For those who are painting with acrylics, this can be a big issue if only because you are constantly dealing with the consequences or benefits of your decision to work with jar color or paint from tubes. What I have gathered from my acrylic painting sources, this is predominately a matter of paint quantity. Namely, how much paint do you use?
|Carved in Stone by Charles Harrington, 48 x 60, acrylic painting.|
If you paint on a smaller scale, painting with acrylics from tubes makes perfect sense. If you paint on a large scale, or use impasto acrylic painting techniques with a lot of built-up paint on the surface, jar paint is the more economical choice. Though obviously impasto-style painting can easily be done with tube colors as well.
I’ve also heard mention of the fact that acrylic paints tend to be smoother and thinner when they come from jars. This could be just one person’s perspective, but it would make sense given that jar color is often used when a painter wants to mix their color with water or another medium, or cover large swaths of a canvas.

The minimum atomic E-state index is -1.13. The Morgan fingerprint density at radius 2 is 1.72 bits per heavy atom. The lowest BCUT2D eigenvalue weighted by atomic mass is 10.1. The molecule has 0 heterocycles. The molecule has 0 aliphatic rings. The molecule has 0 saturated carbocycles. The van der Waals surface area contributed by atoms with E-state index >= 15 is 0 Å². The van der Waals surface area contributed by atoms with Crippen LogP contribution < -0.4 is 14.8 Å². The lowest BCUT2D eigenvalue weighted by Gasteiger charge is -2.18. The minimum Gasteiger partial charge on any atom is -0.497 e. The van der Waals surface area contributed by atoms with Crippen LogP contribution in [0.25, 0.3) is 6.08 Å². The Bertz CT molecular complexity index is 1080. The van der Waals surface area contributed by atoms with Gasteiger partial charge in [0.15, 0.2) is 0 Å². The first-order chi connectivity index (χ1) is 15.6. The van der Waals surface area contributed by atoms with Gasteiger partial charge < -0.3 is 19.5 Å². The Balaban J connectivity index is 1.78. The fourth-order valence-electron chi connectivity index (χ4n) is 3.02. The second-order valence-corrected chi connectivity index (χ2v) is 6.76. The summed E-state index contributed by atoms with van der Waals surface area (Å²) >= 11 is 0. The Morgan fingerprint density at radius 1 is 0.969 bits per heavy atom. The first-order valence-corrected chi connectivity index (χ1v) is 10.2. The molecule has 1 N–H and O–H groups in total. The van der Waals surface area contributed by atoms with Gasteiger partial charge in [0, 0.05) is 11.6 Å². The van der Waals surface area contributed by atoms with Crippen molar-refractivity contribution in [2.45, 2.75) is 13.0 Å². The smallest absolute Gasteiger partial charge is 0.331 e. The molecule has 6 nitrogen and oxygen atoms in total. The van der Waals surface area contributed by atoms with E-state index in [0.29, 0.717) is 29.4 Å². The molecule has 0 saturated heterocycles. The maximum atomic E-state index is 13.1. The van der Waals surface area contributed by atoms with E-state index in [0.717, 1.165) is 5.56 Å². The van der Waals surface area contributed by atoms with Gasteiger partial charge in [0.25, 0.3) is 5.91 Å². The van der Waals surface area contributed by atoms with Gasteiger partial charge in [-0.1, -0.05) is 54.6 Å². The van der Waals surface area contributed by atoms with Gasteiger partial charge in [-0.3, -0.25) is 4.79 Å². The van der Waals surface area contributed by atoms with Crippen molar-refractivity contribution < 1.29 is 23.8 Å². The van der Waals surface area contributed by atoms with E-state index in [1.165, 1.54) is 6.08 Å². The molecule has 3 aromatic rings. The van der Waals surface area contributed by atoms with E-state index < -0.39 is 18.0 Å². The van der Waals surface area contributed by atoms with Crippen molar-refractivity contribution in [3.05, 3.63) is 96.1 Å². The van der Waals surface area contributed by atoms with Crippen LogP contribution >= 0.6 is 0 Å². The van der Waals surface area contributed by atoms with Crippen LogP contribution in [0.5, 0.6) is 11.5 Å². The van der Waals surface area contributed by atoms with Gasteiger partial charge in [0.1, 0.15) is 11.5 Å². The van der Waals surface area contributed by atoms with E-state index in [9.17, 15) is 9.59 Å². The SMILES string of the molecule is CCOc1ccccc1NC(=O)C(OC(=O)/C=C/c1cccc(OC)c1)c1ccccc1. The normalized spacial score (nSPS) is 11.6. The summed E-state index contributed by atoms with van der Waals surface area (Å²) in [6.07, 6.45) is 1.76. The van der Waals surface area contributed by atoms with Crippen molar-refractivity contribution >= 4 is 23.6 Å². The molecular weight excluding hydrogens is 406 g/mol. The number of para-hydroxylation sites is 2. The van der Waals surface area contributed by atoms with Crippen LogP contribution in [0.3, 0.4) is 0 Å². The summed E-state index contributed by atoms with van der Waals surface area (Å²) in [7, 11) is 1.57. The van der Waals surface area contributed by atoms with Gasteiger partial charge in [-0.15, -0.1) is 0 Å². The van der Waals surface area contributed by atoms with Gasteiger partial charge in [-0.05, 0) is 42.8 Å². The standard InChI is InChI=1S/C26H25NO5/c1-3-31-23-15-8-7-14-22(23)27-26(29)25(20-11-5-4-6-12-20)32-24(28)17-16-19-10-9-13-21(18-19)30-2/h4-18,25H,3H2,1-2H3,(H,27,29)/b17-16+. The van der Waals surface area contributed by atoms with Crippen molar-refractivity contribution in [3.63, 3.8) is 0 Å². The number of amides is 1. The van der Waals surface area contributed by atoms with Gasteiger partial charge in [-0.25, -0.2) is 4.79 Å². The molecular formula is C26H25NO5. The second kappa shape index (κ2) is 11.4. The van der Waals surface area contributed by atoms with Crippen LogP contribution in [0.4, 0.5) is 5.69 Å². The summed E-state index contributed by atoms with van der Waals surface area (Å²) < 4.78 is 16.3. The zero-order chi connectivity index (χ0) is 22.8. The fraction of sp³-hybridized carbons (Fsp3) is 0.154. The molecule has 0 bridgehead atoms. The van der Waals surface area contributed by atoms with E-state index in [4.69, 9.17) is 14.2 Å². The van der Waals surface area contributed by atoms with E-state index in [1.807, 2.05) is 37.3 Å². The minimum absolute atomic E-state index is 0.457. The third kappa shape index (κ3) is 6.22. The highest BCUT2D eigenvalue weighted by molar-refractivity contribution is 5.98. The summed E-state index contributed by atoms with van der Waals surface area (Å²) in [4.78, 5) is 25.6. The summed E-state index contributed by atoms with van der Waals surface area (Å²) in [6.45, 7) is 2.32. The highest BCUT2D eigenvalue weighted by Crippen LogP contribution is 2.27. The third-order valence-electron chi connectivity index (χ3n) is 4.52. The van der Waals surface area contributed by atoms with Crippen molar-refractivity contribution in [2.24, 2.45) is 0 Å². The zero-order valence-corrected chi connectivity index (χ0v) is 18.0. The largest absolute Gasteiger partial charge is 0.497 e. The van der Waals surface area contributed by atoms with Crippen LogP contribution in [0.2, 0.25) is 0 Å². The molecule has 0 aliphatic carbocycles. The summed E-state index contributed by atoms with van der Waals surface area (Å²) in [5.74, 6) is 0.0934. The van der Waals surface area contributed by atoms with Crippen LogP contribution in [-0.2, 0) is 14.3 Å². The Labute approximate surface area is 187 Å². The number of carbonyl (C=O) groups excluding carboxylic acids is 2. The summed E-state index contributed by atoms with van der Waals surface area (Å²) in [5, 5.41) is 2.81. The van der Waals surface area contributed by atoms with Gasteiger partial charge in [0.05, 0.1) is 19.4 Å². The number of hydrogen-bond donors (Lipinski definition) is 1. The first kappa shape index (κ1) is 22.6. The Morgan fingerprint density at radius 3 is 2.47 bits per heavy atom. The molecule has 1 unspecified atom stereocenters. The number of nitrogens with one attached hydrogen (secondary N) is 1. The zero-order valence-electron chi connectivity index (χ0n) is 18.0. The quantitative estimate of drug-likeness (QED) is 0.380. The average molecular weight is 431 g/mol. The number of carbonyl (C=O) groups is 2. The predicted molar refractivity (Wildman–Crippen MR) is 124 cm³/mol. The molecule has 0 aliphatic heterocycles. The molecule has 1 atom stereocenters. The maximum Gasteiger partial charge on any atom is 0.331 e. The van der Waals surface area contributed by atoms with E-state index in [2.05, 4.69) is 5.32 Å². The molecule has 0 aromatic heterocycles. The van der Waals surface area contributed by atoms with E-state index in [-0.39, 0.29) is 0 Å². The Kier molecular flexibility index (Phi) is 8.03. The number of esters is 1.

Contamination can be an issue with jar color because painters are often tempted or get into the habit of dipping their brushes directly into jars, which is obviously not a problem when working from tubes. But with tubes, artists often tell me they lose the screw-on tops and end up having to transfer the paint so it doesn’t make a mess.
|Eureka Springs Walking Trail by Charles Harrington,
48 x 48, acrylic painting.
So much to consider! But whatever types of paints you use, what you do with them is the most important matter of all. When acrylic painting, one of the biggest adventures is the exploration of gesture and with Patti Mollica’s Fast, Loose & Bold Acrylic Collection you’ll be swept up in the excitement of working quickly and with confidence. Enjoy!